The New York Yankees slugger posed for pictures with his two daughters Monday before taking the field for his first workout with the Dominican Republic in preparation for the World Baseball Classic. The children arrived at the practice with Rodriguez's ex-wife, Cynthia.
Rodriguez nuzzled 4-year-old Natasha and 10-month-old Ella as cameras clicked and Cynthia watched. She filed for divorce last July, and the sides reached a settlement in September.
Rodriguez and his Dominican teammates worked out at the spring training complex used by the St. Louis Cardinals. They'll play their first exhibition game Tuesday against Florida.
The workout came one day after Rodriguez met for two hours with Major League Baseball officials wanting to speak with him about his positive drug tests from 2001-03 while with the Texas Rangers.
Rodriguez arrived at his Dominican camp 3 1/2 hours before the early-afternoon practice. He emerged from a Maybach - an elite German car that sells for $350,000 - driven by his brother and carried a New York Yankees equipment bag into the clubhouse. When a handful of fans standing beyond the parking lot gate cheered for him, he pumped his fist.
When his former wife and children arrived shortly before the workout, Rodriguez greeted them in the parking lot.
The Cardinals stretched on a practice field as the Dominican team gathered. St. Louis manager Tony La Russa said he enjoyed watching the parade of Dominican stars.
"I'm a baseball fan," La Russa said. "Pedro Martinez in our clubhouse - that's neat stuff."
The team also includes David Ortiz, Miguel Tejada, Hanley Ramirez and Jose Reyes. But the biggest star was Rodriguez, whose celebrity has intensified since news of his positive drug tests surfaced last month.
The commissioner's office said Rodriguez was "cooperative" in his interview Sunday with baseball's Department of Investigations and Labor Relations Department. No further details were revealed.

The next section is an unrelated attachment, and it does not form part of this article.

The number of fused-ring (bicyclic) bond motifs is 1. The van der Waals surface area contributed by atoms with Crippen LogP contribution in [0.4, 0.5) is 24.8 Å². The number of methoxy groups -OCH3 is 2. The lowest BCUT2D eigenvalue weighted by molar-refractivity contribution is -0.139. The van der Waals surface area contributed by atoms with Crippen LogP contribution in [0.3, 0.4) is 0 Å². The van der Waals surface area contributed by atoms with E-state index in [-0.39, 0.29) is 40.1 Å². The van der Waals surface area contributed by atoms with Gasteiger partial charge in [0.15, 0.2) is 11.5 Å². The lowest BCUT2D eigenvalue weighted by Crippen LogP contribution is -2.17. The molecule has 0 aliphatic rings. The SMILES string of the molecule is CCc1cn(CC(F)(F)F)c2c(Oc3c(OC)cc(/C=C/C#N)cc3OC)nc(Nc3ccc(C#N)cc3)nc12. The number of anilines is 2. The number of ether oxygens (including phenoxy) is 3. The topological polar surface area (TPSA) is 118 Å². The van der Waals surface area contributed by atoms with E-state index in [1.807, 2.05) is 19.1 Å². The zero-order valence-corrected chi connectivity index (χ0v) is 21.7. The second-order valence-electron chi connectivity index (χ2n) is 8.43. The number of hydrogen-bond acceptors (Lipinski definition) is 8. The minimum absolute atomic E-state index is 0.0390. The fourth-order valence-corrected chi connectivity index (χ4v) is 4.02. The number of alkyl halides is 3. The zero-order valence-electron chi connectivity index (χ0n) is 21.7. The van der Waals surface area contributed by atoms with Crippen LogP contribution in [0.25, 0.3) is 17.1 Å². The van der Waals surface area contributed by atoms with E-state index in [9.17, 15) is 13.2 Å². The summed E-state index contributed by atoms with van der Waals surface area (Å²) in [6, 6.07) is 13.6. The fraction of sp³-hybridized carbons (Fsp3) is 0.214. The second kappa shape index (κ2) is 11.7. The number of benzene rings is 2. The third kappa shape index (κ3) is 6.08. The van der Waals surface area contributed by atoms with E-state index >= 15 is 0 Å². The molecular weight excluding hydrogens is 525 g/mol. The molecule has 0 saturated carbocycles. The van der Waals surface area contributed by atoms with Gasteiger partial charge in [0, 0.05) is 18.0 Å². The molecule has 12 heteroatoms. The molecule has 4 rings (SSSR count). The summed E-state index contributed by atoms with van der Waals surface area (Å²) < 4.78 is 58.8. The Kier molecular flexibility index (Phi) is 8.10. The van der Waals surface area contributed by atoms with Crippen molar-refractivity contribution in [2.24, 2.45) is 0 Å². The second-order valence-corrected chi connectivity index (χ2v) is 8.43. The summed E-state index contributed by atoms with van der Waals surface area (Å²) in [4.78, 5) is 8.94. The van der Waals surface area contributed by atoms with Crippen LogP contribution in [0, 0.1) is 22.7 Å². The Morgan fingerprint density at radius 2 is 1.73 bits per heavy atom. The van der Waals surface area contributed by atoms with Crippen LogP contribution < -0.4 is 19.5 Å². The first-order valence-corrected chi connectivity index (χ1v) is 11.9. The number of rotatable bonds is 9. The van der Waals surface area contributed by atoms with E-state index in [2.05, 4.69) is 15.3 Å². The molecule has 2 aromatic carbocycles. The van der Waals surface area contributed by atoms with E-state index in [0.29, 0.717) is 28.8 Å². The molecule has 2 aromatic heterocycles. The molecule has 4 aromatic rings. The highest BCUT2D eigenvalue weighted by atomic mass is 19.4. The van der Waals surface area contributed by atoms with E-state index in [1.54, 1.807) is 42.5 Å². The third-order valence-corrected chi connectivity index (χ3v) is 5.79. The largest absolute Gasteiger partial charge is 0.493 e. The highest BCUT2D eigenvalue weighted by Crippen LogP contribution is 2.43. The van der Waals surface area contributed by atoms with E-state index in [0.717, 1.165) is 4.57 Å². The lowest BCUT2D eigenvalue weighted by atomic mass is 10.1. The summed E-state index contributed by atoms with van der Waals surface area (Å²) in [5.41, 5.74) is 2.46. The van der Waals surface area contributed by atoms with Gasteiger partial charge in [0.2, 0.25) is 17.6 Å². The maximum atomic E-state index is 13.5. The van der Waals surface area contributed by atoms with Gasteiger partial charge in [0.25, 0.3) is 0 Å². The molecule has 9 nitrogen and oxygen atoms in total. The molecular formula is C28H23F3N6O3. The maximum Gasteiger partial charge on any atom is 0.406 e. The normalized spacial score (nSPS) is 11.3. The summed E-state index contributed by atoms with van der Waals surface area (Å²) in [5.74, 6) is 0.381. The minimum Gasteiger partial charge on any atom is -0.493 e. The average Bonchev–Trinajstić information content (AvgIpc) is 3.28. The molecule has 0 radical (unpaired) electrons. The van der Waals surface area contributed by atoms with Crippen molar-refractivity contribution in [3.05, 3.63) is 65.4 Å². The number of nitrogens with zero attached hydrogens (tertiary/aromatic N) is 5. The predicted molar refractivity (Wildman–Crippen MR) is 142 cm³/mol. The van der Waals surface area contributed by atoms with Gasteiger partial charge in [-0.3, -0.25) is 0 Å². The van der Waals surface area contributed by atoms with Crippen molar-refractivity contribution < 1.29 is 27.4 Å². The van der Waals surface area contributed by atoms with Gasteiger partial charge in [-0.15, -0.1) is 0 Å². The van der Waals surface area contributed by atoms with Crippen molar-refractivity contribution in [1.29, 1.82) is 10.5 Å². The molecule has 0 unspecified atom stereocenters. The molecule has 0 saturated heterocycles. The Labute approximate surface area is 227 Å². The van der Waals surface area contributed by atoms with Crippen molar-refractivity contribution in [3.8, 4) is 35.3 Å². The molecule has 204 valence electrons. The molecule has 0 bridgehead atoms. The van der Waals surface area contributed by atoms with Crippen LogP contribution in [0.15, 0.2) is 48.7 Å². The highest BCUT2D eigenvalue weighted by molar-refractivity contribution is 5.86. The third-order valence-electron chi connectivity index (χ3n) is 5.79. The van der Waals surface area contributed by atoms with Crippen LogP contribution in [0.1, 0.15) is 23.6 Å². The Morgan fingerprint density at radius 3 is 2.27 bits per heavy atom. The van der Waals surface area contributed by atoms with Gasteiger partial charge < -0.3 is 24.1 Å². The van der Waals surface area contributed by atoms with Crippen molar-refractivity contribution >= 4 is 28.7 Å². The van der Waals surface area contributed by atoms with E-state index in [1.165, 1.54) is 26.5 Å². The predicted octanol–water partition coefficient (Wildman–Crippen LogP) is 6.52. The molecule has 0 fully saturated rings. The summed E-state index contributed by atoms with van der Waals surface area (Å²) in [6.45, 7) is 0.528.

Rodriguez was accompanied to the Tampa meeting by lawyers Jay Reisinger and James E. Sharp. Also present were union general counsel Michael Weiner, MLB vice president of investigations Dan Mullin, MLB executive vice president for labor relations Rob Manfred and senior vice president and general counsel for labor Dan Halem, according to a person familiar with the meeting.
The person spoke on condition of anonymity to The Associated Press because he wasn't authorized to discuss details.
MLB wanted to learn about security issues involving a trainer from the Dominican Republic and the cousin the three-time MVP said injected him with a banned substance called "boli."
Rodriguez and the Dominican Republic will play three pre-tournament games against major league teams this week.
"He's going to have to go through traveling and be on road trips eventually," Yankees manager Joe Girardi said. "So, this can be a helpful thing in a sense. The fact he's going to play in different ballparks might give us an idea of what's going to happen during the year, and it may not. It also might be a good thing for him to go through."
Girardi thinks the support system Rodriguez has with the Yankees also will be in place during the WBC.
"It's my belief that playing for his country, those players are going to build that same wall," Girardi said. "It might take a couple days, but I have a feeling a lot of those players have come out and are behind Alex. I'm hoping that takes place. We'll have to see if that's the case."
AP Baseball Writers Ronald Blum and Mike Fitzpatrick and AP freelance writer Mark Didtler in Sarasota, Fla., contributed to this report.
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